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Monday, August 24, 2009

Food Families

Sarah’s visit this week made me resurrect and edit this piece I wrote several years ago. It felt just as good to eat oatmeal with her this time as when we discovered the coincidence about five years ago. As I edit this post, she’s on her way back to NY to catch a plane home. I better go buy some Fritos.


Twelve thousand miles away my sister eats old-fashioned oatmeal with sugar and raisins for breakfast. Here, in the country in which we were born and raised, I do too. After so many years apart, I was surprised to discover when she visited recently that we both habitually enjoy warm “porridge” as she is prone to calling it now.

I was seventeen when Sarah, five years my senior, moved to Australia. A new college graduate seeking adventure, she landed a teaching job in a rural town northwest of Melbourne, where all those years ago, lack of central heating required that she learn how to chop wood for her fire and outdoor lavatories meant visits to the “dunny.” Eventually, she married an Australian and ended up staying for good. She has resided there now longer then she lived in the U.S.

Long before the invention of the personal computer, when the idea of email was science fiction to most of us, we wrote letters on tissue thin paper, inserting them into envelopes marked “Air Mail” as to avoid a six-week journey by boat. Phone calls scheduled around fourteen-hour time differences echoed and crackled with static; the delay so long that we tripped over each other’s sentences. As a result of this difficulty in communicating, many of the formative things that we experienced in our separate lives remained unsaid during those first several years apart.

But the universal language in which our family conversed whenever she returned home began over a bag of Fritos Corn Chips. Growing up, it was her favorite junk food, and at that time, on the other side of the world, there was nothing similar available. Desperate to please our expatriate sister, we had an over sized bag waiting each time she returned. Although ostensibly for her, we all burrowed into the chips, comforted by the salty crispness evocative of the flavor of our shared youth.

Then there were the brownies. As a teen, she had baked late night batches and it seemed the simple sweet was one she should have been able to recreate easily in her new country. But the baking chocolate sold in Australia had different qualities, she couldn't find plain cocoa and ready-made mixes were unheard of. Even worse, early on she befriended another U.S. citizen who successfully concocted a brownie recipe that she refused to share when ever she served them to Sarah. Outraged, we bombarded her with this taste of her past each time she returned home.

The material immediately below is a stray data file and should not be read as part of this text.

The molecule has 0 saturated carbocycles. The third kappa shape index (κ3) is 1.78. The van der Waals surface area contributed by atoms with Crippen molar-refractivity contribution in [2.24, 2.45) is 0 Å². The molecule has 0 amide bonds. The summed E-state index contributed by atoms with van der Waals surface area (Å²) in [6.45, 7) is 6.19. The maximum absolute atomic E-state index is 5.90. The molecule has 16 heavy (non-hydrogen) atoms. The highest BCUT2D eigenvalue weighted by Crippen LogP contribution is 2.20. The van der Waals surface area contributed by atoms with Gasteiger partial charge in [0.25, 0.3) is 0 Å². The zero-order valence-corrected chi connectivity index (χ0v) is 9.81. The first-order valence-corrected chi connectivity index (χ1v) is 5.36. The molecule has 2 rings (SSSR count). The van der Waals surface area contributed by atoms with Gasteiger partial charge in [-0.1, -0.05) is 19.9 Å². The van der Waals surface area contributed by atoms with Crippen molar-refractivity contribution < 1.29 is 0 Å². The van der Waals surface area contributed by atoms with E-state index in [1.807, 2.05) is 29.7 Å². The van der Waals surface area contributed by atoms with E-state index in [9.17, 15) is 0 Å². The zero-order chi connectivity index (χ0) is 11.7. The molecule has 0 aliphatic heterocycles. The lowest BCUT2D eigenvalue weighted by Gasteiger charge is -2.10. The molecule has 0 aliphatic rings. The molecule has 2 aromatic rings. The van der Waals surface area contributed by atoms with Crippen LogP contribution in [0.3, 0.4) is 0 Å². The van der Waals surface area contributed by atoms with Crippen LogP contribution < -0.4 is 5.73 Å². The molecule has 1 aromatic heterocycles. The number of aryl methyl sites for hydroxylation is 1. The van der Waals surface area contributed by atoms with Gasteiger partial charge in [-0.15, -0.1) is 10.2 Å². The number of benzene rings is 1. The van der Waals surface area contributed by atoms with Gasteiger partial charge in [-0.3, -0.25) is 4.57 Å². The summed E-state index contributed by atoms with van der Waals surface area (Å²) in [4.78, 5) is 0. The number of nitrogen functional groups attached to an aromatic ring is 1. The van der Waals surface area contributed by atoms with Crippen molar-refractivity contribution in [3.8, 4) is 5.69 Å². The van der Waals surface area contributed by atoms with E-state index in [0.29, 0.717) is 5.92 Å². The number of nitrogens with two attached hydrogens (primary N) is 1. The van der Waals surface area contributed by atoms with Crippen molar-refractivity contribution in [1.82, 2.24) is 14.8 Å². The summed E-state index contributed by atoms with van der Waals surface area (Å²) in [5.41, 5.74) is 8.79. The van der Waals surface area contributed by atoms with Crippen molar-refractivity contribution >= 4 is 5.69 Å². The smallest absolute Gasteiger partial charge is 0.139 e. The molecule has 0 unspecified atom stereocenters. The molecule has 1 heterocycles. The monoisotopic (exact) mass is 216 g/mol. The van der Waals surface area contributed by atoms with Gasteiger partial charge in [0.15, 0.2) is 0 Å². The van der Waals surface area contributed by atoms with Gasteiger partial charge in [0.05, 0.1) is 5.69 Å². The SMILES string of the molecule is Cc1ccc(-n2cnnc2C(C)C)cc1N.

Upon my graduation from college I worked to earn money for my own adventure, a four-month visit to my sister and her husband. Once there I was exposed to food I had never heard of; salad rolls--sandwiches dressed with coleslaw and pickled beets; kiwi and passion fruits, Pavlova--a luscious confection made with meringue and whipped cream, meat pies and pasties, and a shandy; bitter beer cut with lemon soda.

I grew to love these new foods, but then I returned home.  Back then the miles away from my sister seemed to stretch forever. To help myself feel closer, I made things that reminded me of her--hot tea from leaves steeped in a pot instead of bags, iced chocolate--thick chocolate milk poured over ice, with a scoop of vanilla ice cream and a dollop of whipped. I baked scones, and looked forward to family holidays when I could make a fruit covered Pavlova in a beautiful presentation that always reminded us of Sarah.

While I absorbed these pecialties into my repertoire, the long fingers of American commerce began to touch Australia. During a visit, Sarah returned home to the Fritos we had waiting and remarked “I can get these now” and my siblings and I felt cheated, as if someone had presented her with a gift that was only ours to give. Yet not long after, I discovered a kiwifruit in my own market for the first time since my trip “down under” and on tasting the tiny melon felt the miles to Australia melt away, gaining an infinitesimal understanding of what those corn chips meant to her. She smuggled brownie mixes in her luggage for many years until a recipe printed in the Melbourne Age offered instructions on how to make them using local ingredients. We still present these foods to her upon her return, but as the world contines to shrink, it is a symbolic gesture.

These days, Skype allows for face-to-face conversations and the photos and emails we send back and forth arrive instantaneously. Many of the foods from both countries are available in each of our respective hemispheres, all of which reduce the expanse of ocean between us. But the day that we ate “porridge” together recently, it struck me that blood and heredity have conspired to bring us as close as if we lived next door. Like the Fritos, oatmeal escorts us back to the table with our four other siblings--shivering on the wooden benches lining the maple drop-leaf of our childhood kitchen, waiting while our yawning mother scooped steaming spoonfuls into chipped stoneware bowls. All this time later I thought I was the only one still making it.  Then my Aussie sister announced that she does too.

Sharing this breakfast with Sarah is a reminder that the right meal can be as warm and nurturing as a family, the things that we love to eat as soothing as a sister. Lately, I dish up dinner each evening reassured to know that around the time we clear the table, my sister is boiling water in her electric kettle for her breakfast of porridge, and sometime many hours later, I’ll microwave my own.

It took a bowl of oatmeal and over thirty years for me to figure it out, but just maybe Australia isn’t so far away after all.

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